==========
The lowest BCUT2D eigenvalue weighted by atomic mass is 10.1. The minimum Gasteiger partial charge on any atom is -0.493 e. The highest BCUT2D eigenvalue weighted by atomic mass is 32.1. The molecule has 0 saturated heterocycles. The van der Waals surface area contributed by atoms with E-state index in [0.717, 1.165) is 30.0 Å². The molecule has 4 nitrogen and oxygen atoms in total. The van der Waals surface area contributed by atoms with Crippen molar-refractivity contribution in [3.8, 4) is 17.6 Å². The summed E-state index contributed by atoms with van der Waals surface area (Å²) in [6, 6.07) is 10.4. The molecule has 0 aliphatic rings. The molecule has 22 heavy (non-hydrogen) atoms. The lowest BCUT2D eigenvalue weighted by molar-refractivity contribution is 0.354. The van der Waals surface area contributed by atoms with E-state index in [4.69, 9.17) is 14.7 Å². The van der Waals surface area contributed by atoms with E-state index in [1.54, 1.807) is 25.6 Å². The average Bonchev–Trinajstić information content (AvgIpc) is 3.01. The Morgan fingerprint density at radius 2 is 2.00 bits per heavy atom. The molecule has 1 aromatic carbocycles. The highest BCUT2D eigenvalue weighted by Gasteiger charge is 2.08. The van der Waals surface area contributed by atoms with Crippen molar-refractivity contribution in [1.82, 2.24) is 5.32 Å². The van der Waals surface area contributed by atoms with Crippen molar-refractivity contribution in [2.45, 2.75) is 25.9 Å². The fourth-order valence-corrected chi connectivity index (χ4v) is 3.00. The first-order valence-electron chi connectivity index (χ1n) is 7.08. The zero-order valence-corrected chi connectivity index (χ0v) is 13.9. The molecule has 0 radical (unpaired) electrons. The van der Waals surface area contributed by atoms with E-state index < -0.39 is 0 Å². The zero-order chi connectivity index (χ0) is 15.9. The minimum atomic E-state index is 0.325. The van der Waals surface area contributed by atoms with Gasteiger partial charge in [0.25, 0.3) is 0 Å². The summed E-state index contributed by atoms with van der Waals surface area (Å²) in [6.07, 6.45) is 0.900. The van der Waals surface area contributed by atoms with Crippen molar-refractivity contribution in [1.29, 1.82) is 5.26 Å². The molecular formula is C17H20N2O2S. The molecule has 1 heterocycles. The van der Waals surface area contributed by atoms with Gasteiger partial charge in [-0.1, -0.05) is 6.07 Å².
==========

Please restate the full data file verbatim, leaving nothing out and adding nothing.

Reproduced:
The lowest BCUT2D eigenvalue weighted by atomic mass is 10.1. The minimum Gasteiger partial charge on any atom is -0.493 e. The highest BCUT2D eigenvalue weighted by atomic mass is 32.1. The molecule has 0 saturated heterocycles. The van der Waals surface area contributed by atoms with E-state index in [0.717, 1.165) is 30.0 Å². The molecule has 4 nitrogen and oxygen atoms in total. The van der Waals surface area contributed by atoms with Crippen molar-refractivity contribution in [3.8, 4) is 17.6 Å². The summed E-state index contributed by atoms with van der Waals surface area (Å²) in [6, 6.07) is 10.4. The molecule has 0 aliphatic rings. The molecule has 22 heavy (non-hydrogen) atoms. The lowest BCUT2D eigenvalue weighted by molar-refractivity contribution is 0.354. The van der Waals surface area contributed by atoms with E-state index in [4.69, 9.17) is 14.7 Å². The van der Waals surface area contributed by atoms with E-state index in [1.54, 1.807) is 25.6 Å². The average Bonchev–Trinajstić information content (AvgIpc) is 3.01. The Morgan fingerprint density at radius 2 is 2.00 bits per heavy atom. The molecule has 1 aromatic carbocycles. The highest BCUT2D eigenvalue weighted by Gasteiger charge is 2.08. The van der Waals surface area contributed by atoms with Crippen molar-refractivity contribution in [1.82, 2.24) is 5.32 Å². The van der Waals surface area contributed by atoms with Crippen molar-refractivity contribution in [2.45, 2.75) is 25.9 Å². The fourth-order valence-corrected chi connectivity index (χ4v) is 3.00. The first-order valence-electron chi connectivity index (χ1n) is 7.08. The zero-order valence-corrected chi connectivity index (χ0v) is 13.9. The molecule has 0 radical (unpaired) electrons. The van der Waals surface area contributed by atoms with E-state index < -0.39 is 0 Å². The zero-order chi connectivity index (χ0) is 15.9. The minimum atomic E-state index is 0.325. The van der Waals surface area contributed by atoms with Gasteiger partial charge in [0.25, 0.3) is 0 Å². The summed E-state index contributed by atoms with van der Waals surface area (Å²) in [6.07, 6.45) is 0.900. The van der Waals surface area contributed by atoms with Crippen molar-refractivity contribution in [1.29, 1.82) is 5.26 Å². The molecular formula is C17H20N2O2S. The molecule has 1 heterocycles. The van der Waals surface area contributed by atoms with Gasteiger partial charge in [-0.1, -0.05) is 6.07 Å².